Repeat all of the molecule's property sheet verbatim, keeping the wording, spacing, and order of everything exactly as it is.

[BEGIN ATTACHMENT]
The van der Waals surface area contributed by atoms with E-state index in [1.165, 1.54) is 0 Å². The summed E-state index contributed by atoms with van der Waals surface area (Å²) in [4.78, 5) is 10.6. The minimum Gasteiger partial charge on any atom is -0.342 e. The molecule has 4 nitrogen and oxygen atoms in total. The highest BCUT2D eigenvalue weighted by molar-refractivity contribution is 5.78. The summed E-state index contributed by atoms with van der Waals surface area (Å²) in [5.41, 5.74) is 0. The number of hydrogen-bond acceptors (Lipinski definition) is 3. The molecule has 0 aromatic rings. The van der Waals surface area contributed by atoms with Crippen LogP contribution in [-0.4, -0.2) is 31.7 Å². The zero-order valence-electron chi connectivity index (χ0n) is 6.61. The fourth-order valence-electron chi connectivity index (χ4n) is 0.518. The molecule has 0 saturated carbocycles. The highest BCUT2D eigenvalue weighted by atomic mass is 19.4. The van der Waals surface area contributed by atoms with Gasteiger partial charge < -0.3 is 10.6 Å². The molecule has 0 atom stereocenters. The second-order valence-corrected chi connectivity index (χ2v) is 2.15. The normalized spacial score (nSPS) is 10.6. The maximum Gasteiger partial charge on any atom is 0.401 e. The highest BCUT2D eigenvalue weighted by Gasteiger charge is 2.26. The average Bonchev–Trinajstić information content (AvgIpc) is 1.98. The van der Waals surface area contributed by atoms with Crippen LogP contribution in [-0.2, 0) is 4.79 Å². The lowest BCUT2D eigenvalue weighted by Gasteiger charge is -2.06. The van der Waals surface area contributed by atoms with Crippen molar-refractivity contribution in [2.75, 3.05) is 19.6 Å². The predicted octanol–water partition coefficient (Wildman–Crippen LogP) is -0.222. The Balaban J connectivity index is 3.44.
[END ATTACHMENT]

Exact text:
The van der Waals surface area contributed by atoms with E-state index in [1.165, 1.54) is 0 Å². The summed E-state index contributed by atoms with van der Waals surface area (Å²) in [4.78, 5) is 10.6. The minimum Gasteiger partial charge on any atom is -0.342 e. The molecule has 4 nitrogen and oxygen atoms in total. The highest BCUT2D eigenvalue weighted by molar-refractivity contribution is 5.78. The summed E-state index contributed by atoms with van der Waals surface area (Å²) in [5.41, 5.74) is 0. The number of hydrogen-bond acceptors (Lipinski definition) is 3. The molecule has 0 aromatic rings. The van der Waals surface area contributed by atoms with Crippen LogP contribution in [-0.4, -0.2) is 31.7 Å². The zero-order valence-electron chi connectivity index (χ0n) is 6.61. The fourth-order valence-electron chi connectivity index (χ4n) is 0.518. The molecule has 0 saturated carbocycles. The highest BCUT2D eigenvalue weighted by atomic mass is 19.4. The van der Waals surface area contributed by atoms with Gasteiger partial charge < -0.3 is 10.6 Å². The molecule has 0 atom stereocenters. The second-order valence-corrected chi connectivity index (χ2v) is 2.15. The normalized spacial score (nSPS) is 10.6. The maximum Gasteiger partial charge on any atom is 0.401 e. The highest BCUT2D eigenvalue weighted by Gasteiger charge is 2.26. The average Bonchev–Trinajstić information content (AvgIpc) is 1.98. The van der Waals surface area contributed by atoms with Crippen LogP contribution in [-0.2, 0) is 4.79 Å². The lowest BCUT2D eigenvalue weighted by Gasteiger charge is -2.06. The van der Waals surface area contributed by atoms with Crippen molar-refractivity contribution in [2.75, 3.05) is 19.6 Å². The predicted octanol–water partition coefficient (Wildman–Crippen LogP) is -0.222. The Balaban J connectivity index is 3.44.